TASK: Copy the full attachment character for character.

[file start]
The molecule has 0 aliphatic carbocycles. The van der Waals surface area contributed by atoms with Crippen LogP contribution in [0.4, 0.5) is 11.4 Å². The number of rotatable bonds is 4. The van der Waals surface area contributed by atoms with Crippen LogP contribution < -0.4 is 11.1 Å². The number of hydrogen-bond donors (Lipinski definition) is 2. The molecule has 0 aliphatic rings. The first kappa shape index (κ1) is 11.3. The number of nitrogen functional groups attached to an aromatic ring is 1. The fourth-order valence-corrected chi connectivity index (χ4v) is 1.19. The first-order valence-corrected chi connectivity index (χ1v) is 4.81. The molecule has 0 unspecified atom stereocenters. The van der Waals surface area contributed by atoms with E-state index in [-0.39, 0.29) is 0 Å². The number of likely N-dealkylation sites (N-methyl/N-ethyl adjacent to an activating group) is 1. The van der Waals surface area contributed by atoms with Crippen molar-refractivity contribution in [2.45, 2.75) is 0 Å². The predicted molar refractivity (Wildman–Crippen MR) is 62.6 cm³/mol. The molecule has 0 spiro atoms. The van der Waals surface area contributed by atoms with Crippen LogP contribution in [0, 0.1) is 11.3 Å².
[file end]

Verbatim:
The molecule has 0 aliphatic carbocycles. The van der Waals surface area contributed by atoms with Crippen LogP contribution in [0.4, 0.5) is 11.4 Å². The number of rotatable bonds is 4. The van der Waals surface area contributed by atoms with Crippen LogP contribution < -0.4 is 11.1 Å². The number of hydrogen-bond donors (Lipinski definition) is 2. The molecule has 0 aliphatic rings. The first kappa shape index (κ1) is 11.3. The number of nitrogen functional groups attached to an aromatic ring is 1. The fourth-order valence-corrected chi connectivity index (χ4v) is 1.19. The first-order valence-corrected chi connectivity index (χ1v) is 4.81. The molecule has 0 unspecified atom stereocenters. The van der Waals surface area contributed by atoms with E-state index in [-0.39, 0.29) is 0 Å². The number of likely N-dealkylation sites (N-methyl/N-ethyl adjacent to an activating group) is 1. The van der Waals surface area contributed by atoms with Crippen molar-refractivity contribution in [2.45, 2.75) is 0 Å². The predicted molar refractivity (Wildman–Crippen MR) is 62.6 cm³/mol. The molecule has 0 spiro atoms. The van der Waals surface area contributed by atoms with Crippen LogP contribution in [0, 0.1) is 11.3 Å².